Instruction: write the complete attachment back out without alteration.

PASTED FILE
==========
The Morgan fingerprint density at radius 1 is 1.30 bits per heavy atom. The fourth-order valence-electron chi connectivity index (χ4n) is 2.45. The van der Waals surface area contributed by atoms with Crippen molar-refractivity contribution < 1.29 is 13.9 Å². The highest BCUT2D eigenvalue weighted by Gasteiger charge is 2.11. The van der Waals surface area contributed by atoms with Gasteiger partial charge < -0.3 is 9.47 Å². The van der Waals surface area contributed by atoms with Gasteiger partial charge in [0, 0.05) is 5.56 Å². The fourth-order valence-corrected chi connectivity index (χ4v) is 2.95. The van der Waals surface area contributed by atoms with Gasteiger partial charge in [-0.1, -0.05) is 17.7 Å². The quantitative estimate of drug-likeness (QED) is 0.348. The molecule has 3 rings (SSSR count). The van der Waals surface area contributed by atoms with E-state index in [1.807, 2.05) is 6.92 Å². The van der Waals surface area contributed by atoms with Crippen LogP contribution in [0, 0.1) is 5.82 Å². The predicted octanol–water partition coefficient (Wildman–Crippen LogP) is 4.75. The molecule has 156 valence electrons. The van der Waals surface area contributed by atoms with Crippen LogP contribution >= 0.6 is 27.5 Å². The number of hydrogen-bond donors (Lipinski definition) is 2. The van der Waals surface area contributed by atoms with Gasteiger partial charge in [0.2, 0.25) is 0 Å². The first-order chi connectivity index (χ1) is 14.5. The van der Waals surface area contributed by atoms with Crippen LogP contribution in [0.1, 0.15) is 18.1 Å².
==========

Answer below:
The Morgan fingerprint density at radius 1 is 1.30 bits per heavy atom. The fourth-order valence-electron chi connectivity index (χ4n) is 2.45. The van der Waals surface area contributed by atoms with Crippen molar-refractivity contribution < 1.29 is 13.9 Å². The highest BCUT2D eigenvalue weighted by Gasteiger charge is 2.11. The van der Waals surface area contributed by atoms with Gasteiger partial charge < -0.3 is 9.47 Å². The van der Waals surface area contributed by atoms with Gasteiger partial charge in [0, 0.05) is 5.56 Å². The fourth-order valence-corrected chi connectivity index (χ4v) is 2.95. The van der Waals surface area contributed by atoms with Gasteiger partial charge in [-0.1, -0.05) is 17.7 Å². The quantitative estimate of drug-likeness (QED) is 0.348. The molecule has 3 rings (SSSR count). The van der Waals surface area contributed by atoms with E-state index in [1.807, 2.05) is 6.92 Å². The van der Waals surface area contributed by atoms with Crippen LogP contribution in [0, 0.1) is 5.82 Å². The predicted octanol–water partition coefficient (Wildman–Crippen LogP) is 4.75. The molecule has 156 valence electrons. The van der Waals surface area contributed by atoms with Crippen LogP contribution >= 0.6 is 27.5 Å². The number of hydrogen-bond donors (Lipinski definition) is 2. The van der Waals surface area contributed by atoms with Gasteiger partial charge in [0.2, 0.25) is 0 Å². The first-order chi connectivity index (χ1) is 14.5. The van der Waals surface area contributed by atoms with Crippen LogP contribution in [0.1, 0.15) is 18.1 Å².